Everything You Never Knew You Wanted to Know About Berlin
Did you know that the first ever regular TV broadcast in the world started in Berlin on 22 March 1935? In fact, the “regular” part did not begin until three days later, however, the actual debut took place exactly 83 years ago.
On that day the Reichssenderleiter Eugen Hadamovsky, the Nazi head of broadcasting, introduced a brand new service that would become a world-wide favourite for many decades to come. The name “Deutscher Fernsehrundfunk” would soon be changed to “Fernsehsender Paul Nipkow” to honour the man whom the Nazis crowned as the Father of Television. Not to diminish Nipkow’s contribution or achievements, it should nevertheless be said that at least two other German engineers should have been celebrated as its inventors: Jewish physicist Siegmund Loewe and an aristocrat-turned-scientist, Manfred von Ardenne.
The first ever TV show was presented live and began with the announcement: “Achtung, Achtung! Here is the ultra-short-waves transmitter station Witzleben on the 7.06 metre wavelength. The first regular TV broadcast!” It lasted 2.5 h and included a film “Mit dem Kreuzer Königsberg in See”, a cartoon film as well as a bit of music to round it off.
The first regular TV presenter was a young actress, Else Elster, chosen for her outgoing personality and clear pronunciation as much as for her perfect Aryan look. From March 1934 she was part of the test broadcast consisting of an hour-long programme presenting magicians, singers and instrumentalists sharing their skills with a small but curious – and often perplexed – audience. Later she shared the post with another young woman, Ursula Patschke, who made a spectacular professional leap from a position at the Haus des Rundfunks post office (Berlin’s Haus des Rundfunks in Masurenallee housed the main broadcasting studio) to the place in front of the camera.
Interestingly, both presenters worked in complete darkness: sat in a tiny room where they could see nothing, they had to stare right into the camera positioned somewhere before them. That explains the slightly unnatural, bewildered look on their faces in the few still available images and film recordings.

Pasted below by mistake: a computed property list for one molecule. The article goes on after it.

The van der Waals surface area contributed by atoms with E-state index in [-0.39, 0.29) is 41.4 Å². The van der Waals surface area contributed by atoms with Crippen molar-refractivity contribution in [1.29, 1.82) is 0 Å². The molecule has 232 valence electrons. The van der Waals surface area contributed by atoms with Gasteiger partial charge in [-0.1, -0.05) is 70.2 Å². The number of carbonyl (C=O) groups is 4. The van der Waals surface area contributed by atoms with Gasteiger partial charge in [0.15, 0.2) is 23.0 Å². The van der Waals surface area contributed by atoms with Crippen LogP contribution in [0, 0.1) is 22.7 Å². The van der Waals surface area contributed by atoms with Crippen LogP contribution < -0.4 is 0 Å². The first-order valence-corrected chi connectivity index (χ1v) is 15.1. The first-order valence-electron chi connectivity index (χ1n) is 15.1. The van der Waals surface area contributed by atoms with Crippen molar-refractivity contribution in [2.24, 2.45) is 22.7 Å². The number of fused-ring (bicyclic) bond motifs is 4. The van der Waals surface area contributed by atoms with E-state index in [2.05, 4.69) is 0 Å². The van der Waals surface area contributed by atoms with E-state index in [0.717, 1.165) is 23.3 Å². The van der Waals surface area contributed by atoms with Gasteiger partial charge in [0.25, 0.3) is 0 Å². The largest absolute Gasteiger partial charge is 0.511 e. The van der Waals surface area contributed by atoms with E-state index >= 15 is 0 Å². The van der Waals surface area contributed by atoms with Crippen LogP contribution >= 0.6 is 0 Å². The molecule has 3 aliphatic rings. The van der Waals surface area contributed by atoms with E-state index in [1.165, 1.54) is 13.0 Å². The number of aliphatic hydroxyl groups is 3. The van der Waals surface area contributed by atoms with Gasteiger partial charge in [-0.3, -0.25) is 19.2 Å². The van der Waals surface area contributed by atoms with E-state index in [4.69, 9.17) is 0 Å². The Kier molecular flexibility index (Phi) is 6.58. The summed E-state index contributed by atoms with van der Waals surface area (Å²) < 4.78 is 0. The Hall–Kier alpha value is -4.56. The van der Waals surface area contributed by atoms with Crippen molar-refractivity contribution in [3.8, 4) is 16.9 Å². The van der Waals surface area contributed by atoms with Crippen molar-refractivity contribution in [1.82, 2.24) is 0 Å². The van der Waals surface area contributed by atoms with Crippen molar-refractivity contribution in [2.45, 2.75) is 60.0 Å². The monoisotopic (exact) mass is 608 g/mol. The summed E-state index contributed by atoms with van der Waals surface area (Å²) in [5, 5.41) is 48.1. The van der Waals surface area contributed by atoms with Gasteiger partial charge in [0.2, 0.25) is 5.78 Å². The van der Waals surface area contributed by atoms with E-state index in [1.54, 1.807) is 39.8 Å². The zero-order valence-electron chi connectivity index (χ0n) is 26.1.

Until July 1939 the only available TV-sets could be found at the ministries, at public offices and businesses and in the so called “Fernsehstuben” – TV rooms – which were nothing else but the first public viewing locations. The first one of them opened on April 9 at Berlin’s Reichspostmuseum (now Museum für Kommunikation) on the corner of Leipziger Straße and Mauerstraße in Mitte. Two Telefunken-Heimempfänger FE IV with screen measuring 18 x 22 centimetres provided free-of-charge entertainment to around 30 viewers. Initially, around 3,000 people visited this first ever public TV viewing venue to find out what television was. Buying a private TV set as a regular mortal was not possible yet. It was an elite thing.
The first 20 TV receiver models made by Telefunken, Fernseh AG, Loewe, TeKaDe, Lorenz & Ardenne, Deutsche Phillips and by Müller presented during the Great German Broadcasting Exhibition in August 1935 in Berlin, burnt down along with the whole Deutsche Reichspost stand only three days after the exhibition’s opening.
During the Olympics of 1936 which took place in Berlin, the Fernsehsender Paul Nipkow could be received and watched 16 days long on any of the 25 public TV broadcasting receivers in Fernsehstuben in Berlin, Hamburg, Potsdam and Leipzig as well as on bigger screens installed at the Fernsehtheaters. Some 150,000 took this opportunity and thus made sure that TV became the next big thing for both entertainment and propaganda.
On July 28 1939 first 50 private TV-sets were put on sale at the mind-blowing price of 650 Reichsmark and were sold out within days.
The regular TV broadcast in Germany – three times a week – ran until October 1944, watched mostly by soldiers in field hospitals: with the lovely Ilse Werner it made sure than the daily show of music, dance and attractive young ladies. In May 1945 the Untergang was not televised.
And here is a historic moment captured on March 22, 1935 (or some time around it): Else Elster makes with her first TV announcement.
Like many others, this story, too, has been featured in “Notmsparker’s Berlin Companion”, available via berlinarium.bigcartel.com. Part II of the “Berlin Companion” will be on sale from April 1.